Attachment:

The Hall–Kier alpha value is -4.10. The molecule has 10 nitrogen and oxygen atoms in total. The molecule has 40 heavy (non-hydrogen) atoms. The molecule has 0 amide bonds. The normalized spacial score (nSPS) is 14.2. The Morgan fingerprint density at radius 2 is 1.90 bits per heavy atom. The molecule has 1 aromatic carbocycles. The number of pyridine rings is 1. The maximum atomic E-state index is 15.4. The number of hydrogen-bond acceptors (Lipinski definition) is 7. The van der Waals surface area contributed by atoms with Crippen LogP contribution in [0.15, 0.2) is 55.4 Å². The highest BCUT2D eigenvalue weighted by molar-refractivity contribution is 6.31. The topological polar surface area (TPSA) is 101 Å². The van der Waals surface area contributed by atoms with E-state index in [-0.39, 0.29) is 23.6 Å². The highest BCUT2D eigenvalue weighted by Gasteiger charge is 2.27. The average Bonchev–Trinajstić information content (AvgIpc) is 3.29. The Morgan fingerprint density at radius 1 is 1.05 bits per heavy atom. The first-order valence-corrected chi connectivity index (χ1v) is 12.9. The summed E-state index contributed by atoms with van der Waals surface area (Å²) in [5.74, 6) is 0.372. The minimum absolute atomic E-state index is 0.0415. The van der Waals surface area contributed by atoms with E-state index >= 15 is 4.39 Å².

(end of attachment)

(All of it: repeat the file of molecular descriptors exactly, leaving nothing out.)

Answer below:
The Hall–Kier alpha value is -4.10. The molecule has 10 nitrogen and oxygen atoms in total. The molecule has 40 heavy (non-hydrogen) atoms. The molecule has 0 amide bonds. The normalized spacial score (nSPS) is 14.2. The Morgan fingerprint density at radius 2 is 1.90 bits per heavy atom. The molecule has 1 aromatic carbocycles. The number of pyridine rings is 1. The maximum atomic E-state index is 15.4. The number of hydrogen-bond acceptors (Lipinski definition) is 7. The van der Waals surface area contributed by atoms with Crippen LogP contribution in [0.15, 0.2) is 55.4 Å². The highest BCUT2D eigenvalue weighted by molar-refractivity contribution is 6.31. The topological polar surface area (TPSA) is 101 Å². The van der Waals surface area contributed by atoms with E-state index in [-0.39, 0.29) is 23.6 Å². The highest BCUT2D eigenvalue weighted by Gasteiger charge is 2.27. The average Bonchev–Trinajstić information content (AvgIpc) is 3.29. The Morgan fingerprint density at radius 1 is 1.05 bits per heavy atom. The first-order valence-corrected chi connectivity index (χ1v) is 12.9. The summed E-state index contributed by atoms with van der Waals surface area (Å²) in [5.74, 6) is 0.372. The minimum absolute atomic E-state index is 0.0415. The van der Waals surface area contributed by atoms with E-state index >= 15 is 4.39 Å².